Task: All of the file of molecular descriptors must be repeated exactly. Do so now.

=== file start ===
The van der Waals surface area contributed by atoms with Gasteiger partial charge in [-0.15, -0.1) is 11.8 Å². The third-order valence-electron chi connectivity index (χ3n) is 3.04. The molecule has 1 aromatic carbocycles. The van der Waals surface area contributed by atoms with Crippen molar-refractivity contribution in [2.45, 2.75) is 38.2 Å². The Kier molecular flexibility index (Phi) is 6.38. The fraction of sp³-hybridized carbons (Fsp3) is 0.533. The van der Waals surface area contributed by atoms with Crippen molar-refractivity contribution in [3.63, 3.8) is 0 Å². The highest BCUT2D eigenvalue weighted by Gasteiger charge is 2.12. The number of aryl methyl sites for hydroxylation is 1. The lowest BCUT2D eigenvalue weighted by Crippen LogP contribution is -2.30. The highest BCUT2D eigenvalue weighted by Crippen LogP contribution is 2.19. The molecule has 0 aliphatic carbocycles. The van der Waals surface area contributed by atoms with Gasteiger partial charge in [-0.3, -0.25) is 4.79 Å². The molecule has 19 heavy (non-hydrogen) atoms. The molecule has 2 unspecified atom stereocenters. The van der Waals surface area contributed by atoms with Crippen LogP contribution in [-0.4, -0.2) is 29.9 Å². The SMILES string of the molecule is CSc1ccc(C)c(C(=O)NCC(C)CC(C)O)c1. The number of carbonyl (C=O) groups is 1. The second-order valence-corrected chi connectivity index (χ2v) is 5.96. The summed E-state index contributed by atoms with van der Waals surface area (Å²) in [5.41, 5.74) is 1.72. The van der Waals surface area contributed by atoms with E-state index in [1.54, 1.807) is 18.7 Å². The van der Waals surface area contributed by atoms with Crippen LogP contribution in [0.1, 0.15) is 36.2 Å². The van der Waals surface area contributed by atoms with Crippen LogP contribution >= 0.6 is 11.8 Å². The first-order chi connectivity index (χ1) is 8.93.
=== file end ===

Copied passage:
The van der Waals surface area contributed by atoms with Gasteiger partial charge in [-0.15, -0.1) is 11.8 Å². The third-order valence-electron chi connectivity index (χ3n) is 3.04. The molecule has 1 aromatic carbocycles. The van der Waals surface area contributed by atoms with Crippen molar-refractivity contribution in [2.45, 2.75) is 38.2 Å². The Kier molecular flexibility index (Phi) is 6.38. The fraction of sp³-hybridized carbons (Fsp3) is 0.533. The van der Waals surface area contributed by atoms with Crippen molar-refractivity contribution in [3.63, 3.8) is 0 Å². The highest BCUT2D eigenvalue weighted by Gasteiger charge is 2.12. The number of aryl methyl sites for hydroxylation is 1. The lowest BCUT2D eigenvalue weighted by Crippen LogP contribution is -2.30. The highest BCUT2D eigenvalue weighted by Crippen LogP contribution is 2.19. The molecule has 0 aliphatic carbocycles. The van der Waals surface area contributed by atoms with Gasteiger partial charge in [-0.3, -0.25) is 4.79 Å². The molecule has 19 heavy (non-hydrogen) atoms. The molecule has 2 unspecified atom stereocenters. The van der Waals surface area contributed by atoms with Crippen LogP contribution in [-0.4, -0.2) is 29.9 Å². The SMILES string of the molecule is CSc1ccc(C)c(C(=O)NCC(C)CC(C)O)c1. The number of carbonyl (C=O) groups is 1. The second-order valence-corrected chi connectivity index (χ2v) is 5.96. The summed E-state index contributed by atoms with van der Waals surface area (Å²) in [5.41, 5.74) is 1.72. The van der Waals surface area contributed by atoms with E-state index in [1.54, 1.807) is 18.7 Å². The van der Waals surface area contributed by atoms with Crippen LogP contribution in [0.1, 0.15) is 36.2 Å². The van der Waals surface area contributed by atoms with Crippen LogP contribution >= 0.6 is 11.8 Å². The first-order chi connectivity index (χ1) is 8.93.